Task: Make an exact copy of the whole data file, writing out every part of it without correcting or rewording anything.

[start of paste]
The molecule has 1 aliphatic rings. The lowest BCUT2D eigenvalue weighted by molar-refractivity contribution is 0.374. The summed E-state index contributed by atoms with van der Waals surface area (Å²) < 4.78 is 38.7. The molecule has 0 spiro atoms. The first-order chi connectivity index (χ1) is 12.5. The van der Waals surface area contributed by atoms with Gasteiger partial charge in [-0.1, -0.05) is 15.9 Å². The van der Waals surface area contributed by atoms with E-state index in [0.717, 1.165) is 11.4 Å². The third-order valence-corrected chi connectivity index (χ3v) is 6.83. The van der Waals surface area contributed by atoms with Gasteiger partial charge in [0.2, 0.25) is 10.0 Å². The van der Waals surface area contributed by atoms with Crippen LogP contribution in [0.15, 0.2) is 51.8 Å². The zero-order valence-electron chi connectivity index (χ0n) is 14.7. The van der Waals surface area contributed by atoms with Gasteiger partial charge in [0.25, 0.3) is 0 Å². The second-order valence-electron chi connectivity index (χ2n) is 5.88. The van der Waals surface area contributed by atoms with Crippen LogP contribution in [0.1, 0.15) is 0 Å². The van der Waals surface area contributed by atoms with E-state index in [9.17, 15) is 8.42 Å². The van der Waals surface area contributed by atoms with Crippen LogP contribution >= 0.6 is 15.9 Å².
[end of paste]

The molecule has 1 aliphatic rings. The lowest BCUT2D eigenvalue weighted by molar-refractivity contribution is 0.374. The summed E-state index contributed by atoms with van der Waals surface area (Å²) < 4.78 is 38.7. The molecule has 0 spiro atoms. The first-order chi connectivity index (χ1) is 12.5. The van der Waals surface area contributed by atoms with Gasteiger partial charge in [-0.1, -0.05) is 15.9 Å². The van der Waals surface area contributed by atoms with E-state index in [0.717, 1.165) is 11.4 Å². The third-order valence-corrected chi connectivity index (χ3v) is 6.83. The van der Waals surface area contributed by atoms with Gasteiger partial charge in [0.2, 0.25) is 10.0 Å². The van der Waals surface area contributed by atoms with Crippen LogP contribution in [0.15, 0.2) is 51.8 Å². The zero-order valence-electron chi connectivity index (χ0n) is 14.7. The van der Waals surface area contributed by atoms with Gasteiger partial charge in [0.25, 0.3) is 0 Å². The second-order valence-electron chi connectivity index (χ2n) is 5.88. The van der Waals surface area contributed by atoms with Crippen LogP contribution in [0.1, 0.15) is 0 Å². The van der Waals surface area contributed by atoms with E-state index in [9.17, 15) is 8.42 Å². The van der Waals surface area contributed by atoms with Crippen LogP contribution >= 0.6 is 15.9 Å².